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Editor's Letter
My wife and I were surprised some years ago when my younger daughter, Jessica, was born with blue eyes. We both have brown. I remembered enough from high school biology to deduce that both of us had inherited a recessive blue-eye gene from our parents; in

My wife and I were surprised some years ago when my younger daughter, Jessica, was born with blue eyes. We both have brown. I remembered enough from high school biology to deduce that both of us had inherited a recessive blue-eye gene from our parents; in my case, it was my Dad’s. He adored both my daughters, but took special pride in Jessie’s blue eyes; I could see, when he studied her sweet features, that he found there a very tangible form of immortality. “Where did you get those blue eyes?” he’d say. “Pop-pop,” Jessie always replied. They went through this routine dozens of times over the years, but every time he heard her answer, he’d beam as if he’d won the Lottery.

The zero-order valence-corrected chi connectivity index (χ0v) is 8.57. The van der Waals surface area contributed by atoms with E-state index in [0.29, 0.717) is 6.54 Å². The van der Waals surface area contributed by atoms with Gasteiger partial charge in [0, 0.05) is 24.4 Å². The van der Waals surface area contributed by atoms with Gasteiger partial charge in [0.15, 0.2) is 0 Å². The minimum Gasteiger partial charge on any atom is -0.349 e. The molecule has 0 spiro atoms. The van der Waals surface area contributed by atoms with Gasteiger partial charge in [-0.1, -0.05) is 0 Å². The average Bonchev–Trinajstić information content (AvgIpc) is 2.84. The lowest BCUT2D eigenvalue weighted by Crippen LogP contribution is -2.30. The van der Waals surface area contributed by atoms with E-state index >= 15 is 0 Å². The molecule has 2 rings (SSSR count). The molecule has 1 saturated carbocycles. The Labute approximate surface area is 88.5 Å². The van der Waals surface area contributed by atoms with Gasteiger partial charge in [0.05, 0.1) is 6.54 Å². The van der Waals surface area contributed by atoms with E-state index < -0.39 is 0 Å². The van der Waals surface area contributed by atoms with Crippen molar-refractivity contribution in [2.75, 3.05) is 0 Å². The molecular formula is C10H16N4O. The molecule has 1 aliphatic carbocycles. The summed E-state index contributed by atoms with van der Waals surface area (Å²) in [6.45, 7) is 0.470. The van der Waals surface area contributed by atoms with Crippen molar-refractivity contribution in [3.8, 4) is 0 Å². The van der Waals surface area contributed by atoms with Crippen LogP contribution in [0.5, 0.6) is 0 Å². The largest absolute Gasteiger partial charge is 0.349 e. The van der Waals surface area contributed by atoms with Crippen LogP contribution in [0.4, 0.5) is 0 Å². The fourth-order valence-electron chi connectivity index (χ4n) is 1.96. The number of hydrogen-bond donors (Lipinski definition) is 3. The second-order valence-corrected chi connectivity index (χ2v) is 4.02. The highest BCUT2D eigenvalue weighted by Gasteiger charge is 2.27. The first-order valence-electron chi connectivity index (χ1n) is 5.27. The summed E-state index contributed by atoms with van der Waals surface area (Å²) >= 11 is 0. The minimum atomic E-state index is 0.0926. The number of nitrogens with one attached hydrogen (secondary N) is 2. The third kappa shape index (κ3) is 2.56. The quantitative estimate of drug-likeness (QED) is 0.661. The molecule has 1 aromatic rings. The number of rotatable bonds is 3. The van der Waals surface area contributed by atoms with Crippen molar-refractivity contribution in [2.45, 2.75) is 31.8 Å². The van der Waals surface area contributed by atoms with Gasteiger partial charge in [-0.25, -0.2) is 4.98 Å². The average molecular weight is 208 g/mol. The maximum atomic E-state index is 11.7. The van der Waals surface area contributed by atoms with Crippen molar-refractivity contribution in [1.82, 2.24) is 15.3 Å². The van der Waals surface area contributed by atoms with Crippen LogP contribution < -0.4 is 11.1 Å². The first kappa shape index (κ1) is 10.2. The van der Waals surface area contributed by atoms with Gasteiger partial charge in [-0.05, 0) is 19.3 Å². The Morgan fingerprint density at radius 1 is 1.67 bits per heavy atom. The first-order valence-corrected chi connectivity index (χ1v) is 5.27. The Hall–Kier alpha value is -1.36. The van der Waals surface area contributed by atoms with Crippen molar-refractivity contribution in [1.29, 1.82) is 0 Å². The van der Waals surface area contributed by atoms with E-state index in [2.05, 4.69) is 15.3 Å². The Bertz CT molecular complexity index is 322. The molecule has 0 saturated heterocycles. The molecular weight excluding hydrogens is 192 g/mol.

One day last week, Jessie, now 12, sat at the breakfast table, all lit up by the morning sun, while I told her that her Pop-pop was dying. His body had taken him as far as it could, I said, and there was nothing more he could do. But he’d lived a rich, full life: He’d won two Bronze Stars fighting the Nazis, carved out a career he relished, raised a family, traveled widely, and loved deeply. He made everyone he met laugh; when he was admitted to the emergency room in great pain, I found him teasing the nurses and telling them jokes. On this day, I’d have to go to the hospital and tell the doctors to turn off the life-support equipment and set the unforgettable Byron Falk free, as he instructed in his living will. Jessie listened quietly, nodding, trying to understand. In those blue eyes, shining with tears, I saw the unbreakable chain of generations: Life. -William Falk

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